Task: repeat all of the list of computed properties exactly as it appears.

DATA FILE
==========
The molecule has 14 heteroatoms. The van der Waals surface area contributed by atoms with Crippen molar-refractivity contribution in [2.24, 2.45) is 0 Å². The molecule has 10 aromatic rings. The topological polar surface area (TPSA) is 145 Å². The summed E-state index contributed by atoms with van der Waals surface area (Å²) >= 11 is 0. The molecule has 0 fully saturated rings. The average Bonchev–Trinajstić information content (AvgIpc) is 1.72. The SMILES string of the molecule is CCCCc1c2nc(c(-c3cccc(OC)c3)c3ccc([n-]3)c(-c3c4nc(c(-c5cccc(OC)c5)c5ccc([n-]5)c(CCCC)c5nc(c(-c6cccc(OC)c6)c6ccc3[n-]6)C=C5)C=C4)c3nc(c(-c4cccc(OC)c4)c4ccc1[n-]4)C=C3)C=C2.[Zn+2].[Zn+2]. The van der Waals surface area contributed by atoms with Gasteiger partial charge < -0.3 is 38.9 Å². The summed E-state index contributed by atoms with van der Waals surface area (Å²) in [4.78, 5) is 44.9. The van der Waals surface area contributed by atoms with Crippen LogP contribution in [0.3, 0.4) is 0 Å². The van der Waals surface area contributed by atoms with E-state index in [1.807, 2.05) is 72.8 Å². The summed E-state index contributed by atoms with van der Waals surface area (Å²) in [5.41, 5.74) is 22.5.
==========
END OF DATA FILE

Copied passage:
The molecule has 14 heteroatoms. The van der Waals surface area contributed by atoms with Crippen molar-refractivity contribution in [2.24, 2.45) is 0 Å². The molecule has 10 aromatic rings. The topological polar surface area (TPSA) is 145 Å². The summed E-state index contributed by atoms with van der Waals surface area (Å²) >= 11 is 0. The molecule has 0 fully saturated rings. The average Bonchev–Trinajstić information content (AvgIpc) is 1.72. The SMILES string of the molecule is CCCCc1c2nc(c(-c3cccc(OC)c3)c3ccc([n-]3)c(-c3c4nc(c(-c5cccc(OC)c5)c5ccc([n-]5)c(CCCC)c5nc(c(-c6cccc(OC)c6)c6ccc3[n-]6)C=C5)C=C4)c3nc(c(-c4cccc(OC)c4)c4ccc1[n-]4)C=C3)C=C2.[Zn+2].[Zn+2]. The van der Waals surface area contributed by atoms with Gasteiger partial charge < -0.3 is 38.9 Å². The summed E-state index contributed by atoms with van der Waals surface area (Å²) in [4.78, 5) is 44.9. The van der Waals surface area contributed by atoms with Crippen LogP contribution in [0.3, 0.4) is 0 Å². The van der Waals surface area contributed by atoms with E-state index in [1.807, 2.05) is 72.8 Å². The summed E-state index contributed by atoms with van der Waals surface area (Å²) in [5.41, 5.74) is 22.5.